I never questioned whether I would get my master’s degree. It was never if but when. Some of my colleagues were in the same position, so we began to research programs together.
As we did, we became stuck on this important question:
Do we spend the time and the big bucks to get a degree in Art Education or get a Master of Arts in General Teaching through a local college?
One of my colleagues sat on this big question for years because she didn’t want to pay for an Art Ed degree, but she really wanted something art-specific. I know she is not the only one.
I took the now-or-never approach and signed up with a local college to get a Master of Arts in Teaching. For me, the process was positive. I was able to complete the degree in my own timeframe and learned things I could apply in my art room. I got to choose a thesis that was relevant to art ed, so in that regard, I didn’t feel shortchanged at all.
In addition, I was able to squeeze in some personal choice with my coursework.
Because I had the opportunity to transfer in a set number of electives, I went looking for local classes that were art or leadership-specific to meet my personal interests. In reality, these types of classes were tricky to find, which was one of the motivations for creating AOEU. After my experience, I wanted to provide options for teachers who were in the same position that I was.
Looking back, the multiple perspectives I got from some of my general education classes in philosophy, assessment, diversity, and leadership, made me a better, more rounded teacher. I was able to take ideas from general education and look at my profession in a new way.
Abby Schukei, blogger at Art. Eat. Tye Dye. Repeat. actually chose to get her master’s degree in IT (information technology) which doesn’t seem traditional for an art teacher. She says, “In all honesty, I chose to pursue a master’s program in IT rather than Art Education because I felt it would greater benefit me. It has benefited my instruction as a teacher because I’m always discovering new ways to present and experience the same content. I also love the fact that the program is cross-curricular and enables me to transition other disciplines into my teaching with great ease. Technology is a burden and a blessing. We’ll always be two steps behind, but it will continue to transform what I do in my art classroom.”
Sometimes we are made to feel inferior or bad if we don’t pursue a degree in art education. Many options are equally as fulfilling for different reasons.
I have compiled a handy list of pros and cons for you to to consider as you make this decision for your professional future.
The Pros and Cons of an Art Ed Master’s Degree
– Your professors and fellow students are all art teachers!
– The curriculum is laser-focused on art education.
– Online programs are becoming more prevalent and accessible each year.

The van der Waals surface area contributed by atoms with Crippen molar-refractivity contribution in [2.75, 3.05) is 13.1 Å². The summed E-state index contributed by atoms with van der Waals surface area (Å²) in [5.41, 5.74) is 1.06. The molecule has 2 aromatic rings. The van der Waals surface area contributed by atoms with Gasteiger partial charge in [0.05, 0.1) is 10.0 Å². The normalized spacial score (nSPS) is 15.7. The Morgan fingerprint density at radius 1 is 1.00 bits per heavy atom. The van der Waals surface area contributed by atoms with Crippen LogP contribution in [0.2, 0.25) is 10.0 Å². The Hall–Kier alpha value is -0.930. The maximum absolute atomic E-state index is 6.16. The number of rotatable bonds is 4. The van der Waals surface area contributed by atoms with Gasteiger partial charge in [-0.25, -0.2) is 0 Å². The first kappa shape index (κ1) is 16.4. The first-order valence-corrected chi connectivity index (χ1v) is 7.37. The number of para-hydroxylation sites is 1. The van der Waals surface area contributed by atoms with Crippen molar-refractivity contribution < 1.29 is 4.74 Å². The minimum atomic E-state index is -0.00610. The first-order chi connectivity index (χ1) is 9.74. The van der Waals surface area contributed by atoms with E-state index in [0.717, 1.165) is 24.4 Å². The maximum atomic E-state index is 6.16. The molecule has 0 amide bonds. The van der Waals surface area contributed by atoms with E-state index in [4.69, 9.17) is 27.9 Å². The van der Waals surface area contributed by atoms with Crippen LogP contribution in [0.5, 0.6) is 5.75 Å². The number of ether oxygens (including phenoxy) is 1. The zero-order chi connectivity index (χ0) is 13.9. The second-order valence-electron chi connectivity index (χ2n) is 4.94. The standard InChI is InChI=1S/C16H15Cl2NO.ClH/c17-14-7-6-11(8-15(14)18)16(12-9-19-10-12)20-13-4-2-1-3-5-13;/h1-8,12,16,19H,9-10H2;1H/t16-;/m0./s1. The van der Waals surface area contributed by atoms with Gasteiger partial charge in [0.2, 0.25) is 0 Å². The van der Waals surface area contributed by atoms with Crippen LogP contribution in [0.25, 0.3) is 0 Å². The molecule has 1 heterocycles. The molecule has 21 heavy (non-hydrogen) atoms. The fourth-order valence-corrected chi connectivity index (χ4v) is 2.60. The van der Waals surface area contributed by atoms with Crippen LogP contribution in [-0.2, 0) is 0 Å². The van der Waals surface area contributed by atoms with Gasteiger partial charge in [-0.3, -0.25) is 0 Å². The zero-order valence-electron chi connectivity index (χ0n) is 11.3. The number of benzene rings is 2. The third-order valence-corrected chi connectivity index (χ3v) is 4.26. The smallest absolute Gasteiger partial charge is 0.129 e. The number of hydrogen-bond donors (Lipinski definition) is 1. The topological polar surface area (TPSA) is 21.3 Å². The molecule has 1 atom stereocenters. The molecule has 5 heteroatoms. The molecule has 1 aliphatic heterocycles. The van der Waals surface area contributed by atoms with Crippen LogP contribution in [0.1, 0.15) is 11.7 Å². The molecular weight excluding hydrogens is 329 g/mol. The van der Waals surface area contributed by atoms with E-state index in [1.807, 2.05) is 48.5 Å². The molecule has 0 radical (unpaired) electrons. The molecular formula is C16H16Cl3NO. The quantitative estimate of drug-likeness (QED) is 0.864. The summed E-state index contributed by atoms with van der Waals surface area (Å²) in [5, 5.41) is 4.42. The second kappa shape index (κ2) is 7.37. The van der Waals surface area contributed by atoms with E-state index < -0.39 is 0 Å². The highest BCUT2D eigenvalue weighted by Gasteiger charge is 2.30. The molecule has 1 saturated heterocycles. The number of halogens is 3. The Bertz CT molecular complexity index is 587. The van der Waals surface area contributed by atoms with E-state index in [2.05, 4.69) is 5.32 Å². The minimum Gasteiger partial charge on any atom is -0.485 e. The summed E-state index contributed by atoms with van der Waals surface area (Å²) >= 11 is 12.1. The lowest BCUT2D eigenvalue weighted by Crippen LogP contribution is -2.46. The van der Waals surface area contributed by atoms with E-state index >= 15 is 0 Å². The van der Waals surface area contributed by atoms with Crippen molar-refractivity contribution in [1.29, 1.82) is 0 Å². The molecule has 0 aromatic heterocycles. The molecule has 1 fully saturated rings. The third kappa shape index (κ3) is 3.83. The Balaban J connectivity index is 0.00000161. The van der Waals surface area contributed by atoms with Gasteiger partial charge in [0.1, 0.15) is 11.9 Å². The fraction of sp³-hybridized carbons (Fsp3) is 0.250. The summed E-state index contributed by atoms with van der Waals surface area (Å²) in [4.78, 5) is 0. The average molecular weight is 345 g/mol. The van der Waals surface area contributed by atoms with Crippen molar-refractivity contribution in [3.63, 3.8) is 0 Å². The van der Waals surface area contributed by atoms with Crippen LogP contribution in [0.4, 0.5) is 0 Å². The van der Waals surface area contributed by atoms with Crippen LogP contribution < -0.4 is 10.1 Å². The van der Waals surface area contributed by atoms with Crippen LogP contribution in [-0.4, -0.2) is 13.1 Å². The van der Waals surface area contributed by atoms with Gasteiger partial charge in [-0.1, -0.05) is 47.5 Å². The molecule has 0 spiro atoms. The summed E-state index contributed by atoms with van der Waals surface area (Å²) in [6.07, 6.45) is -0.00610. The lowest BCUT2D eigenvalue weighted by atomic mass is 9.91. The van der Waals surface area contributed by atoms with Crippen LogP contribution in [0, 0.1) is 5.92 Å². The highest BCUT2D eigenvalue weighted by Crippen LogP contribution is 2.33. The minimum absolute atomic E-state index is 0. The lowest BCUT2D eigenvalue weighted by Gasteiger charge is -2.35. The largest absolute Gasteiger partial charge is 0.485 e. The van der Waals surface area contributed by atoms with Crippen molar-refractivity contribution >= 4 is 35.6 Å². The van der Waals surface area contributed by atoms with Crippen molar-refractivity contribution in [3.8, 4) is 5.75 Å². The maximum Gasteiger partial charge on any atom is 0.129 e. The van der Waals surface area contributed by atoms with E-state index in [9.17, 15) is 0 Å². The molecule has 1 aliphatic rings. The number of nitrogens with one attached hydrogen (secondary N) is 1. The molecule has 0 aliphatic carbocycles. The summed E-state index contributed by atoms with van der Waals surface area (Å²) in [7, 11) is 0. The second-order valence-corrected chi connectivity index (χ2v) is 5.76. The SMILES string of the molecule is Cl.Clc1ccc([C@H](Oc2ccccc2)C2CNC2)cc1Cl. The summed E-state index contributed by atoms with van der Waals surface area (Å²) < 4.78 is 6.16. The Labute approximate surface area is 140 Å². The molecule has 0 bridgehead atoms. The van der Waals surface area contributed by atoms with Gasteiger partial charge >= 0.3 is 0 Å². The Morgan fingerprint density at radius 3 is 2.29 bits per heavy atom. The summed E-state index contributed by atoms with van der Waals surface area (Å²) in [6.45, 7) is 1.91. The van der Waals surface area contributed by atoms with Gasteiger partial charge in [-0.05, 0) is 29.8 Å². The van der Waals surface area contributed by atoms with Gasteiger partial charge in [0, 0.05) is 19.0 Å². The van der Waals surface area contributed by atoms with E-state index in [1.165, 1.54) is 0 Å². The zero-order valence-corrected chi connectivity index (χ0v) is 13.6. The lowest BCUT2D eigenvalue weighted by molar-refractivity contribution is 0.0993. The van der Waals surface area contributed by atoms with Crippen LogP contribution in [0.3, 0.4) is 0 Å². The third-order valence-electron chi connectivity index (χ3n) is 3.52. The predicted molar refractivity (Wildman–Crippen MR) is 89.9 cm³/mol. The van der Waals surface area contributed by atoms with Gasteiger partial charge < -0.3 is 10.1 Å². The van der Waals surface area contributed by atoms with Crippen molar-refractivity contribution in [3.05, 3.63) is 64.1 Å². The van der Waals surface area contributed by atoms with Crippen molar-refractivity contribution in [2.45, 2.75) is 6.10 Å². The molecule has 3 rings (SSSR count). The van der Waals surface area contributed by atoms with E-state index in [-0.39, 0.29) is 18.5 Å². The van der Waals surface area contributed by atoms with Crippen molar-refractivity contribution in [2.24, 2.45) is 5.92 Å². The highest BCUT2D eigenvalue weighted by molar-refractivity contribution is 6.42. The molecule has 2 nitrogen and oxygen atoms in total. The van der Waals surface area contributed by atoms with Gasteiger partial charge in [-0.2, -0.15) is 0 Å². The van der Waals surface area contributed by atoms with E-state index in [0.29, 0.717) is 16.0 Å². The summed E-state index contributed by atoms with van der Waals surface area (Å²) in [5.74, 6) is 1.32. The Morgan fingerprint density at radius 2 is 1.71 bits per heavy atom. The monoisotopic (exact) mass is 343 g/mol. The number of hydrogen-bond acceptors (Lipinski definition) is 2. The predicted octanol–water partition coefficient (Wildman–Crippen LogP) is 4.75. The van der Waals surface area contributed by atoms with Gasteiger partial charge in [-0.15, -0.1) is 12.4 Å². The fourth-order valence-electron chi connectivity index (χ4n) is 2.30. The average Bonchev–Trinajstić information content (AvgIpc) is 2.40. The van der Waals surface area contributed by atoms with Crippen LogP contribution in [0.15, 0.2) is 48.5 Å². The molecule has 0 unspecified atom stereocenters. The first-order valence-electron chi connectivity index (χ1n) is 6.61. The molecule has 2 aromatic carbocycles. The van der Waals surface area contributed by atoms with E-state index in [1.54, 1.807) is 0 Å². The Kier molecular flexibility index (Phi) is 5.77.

– The cost is usually quite a bit higher for these programs and many are not online.
– The timeframe and class schedule is usually decided for you and spaced out over a longer period of time.
The Pros and Cons of a General Education Master’s Degree
– You can usually work at a faster pace in these programs and plan your own course schedule.
– Many of the programs transfer in electives, so you can still have art-specific classes.
– You are able to gain multiple perspectives from teachers in other disciplines or choose a specialized degree focusing on leadership, curriculum development, or technology.
– Your professors and colleagues usually know nothing about art.
– The required classes will likely not be art-specific.
As for my colleague who waited, ironically, she ended up going through the same program I did several years later and took some AOEU classes as her electives. She had a positive experience. Our educational partner, Morningside University, also has a similar program that allows AOEU classes as electives. If you are interested in this, you can learn more here.
The moral of the story is this: If you want to get your master’s degree, don’t wait. It’s not exactly about where you get your degree, it’s about what you as an individual bring to the table. It’s your attitude and drive. It’s how you apply the learning. If you wait for the perfect program to come along, you might be waiting forever. In my eyes, there is no “right time.” If you have a goal, find a way to make it happen and start taking those first baby steps to get there!
What are some of your hesitations about getting a master’s degree?
What are some pros and cons you’ve found from either type of program?
Magazine articles and podcasts are opinions of professional education contributors and do not necessarily represent the position of the Art of Education University (AOEU) or its academic offerings. Contributors use terms in the way they are most often talked about in the scope of their educational experiences.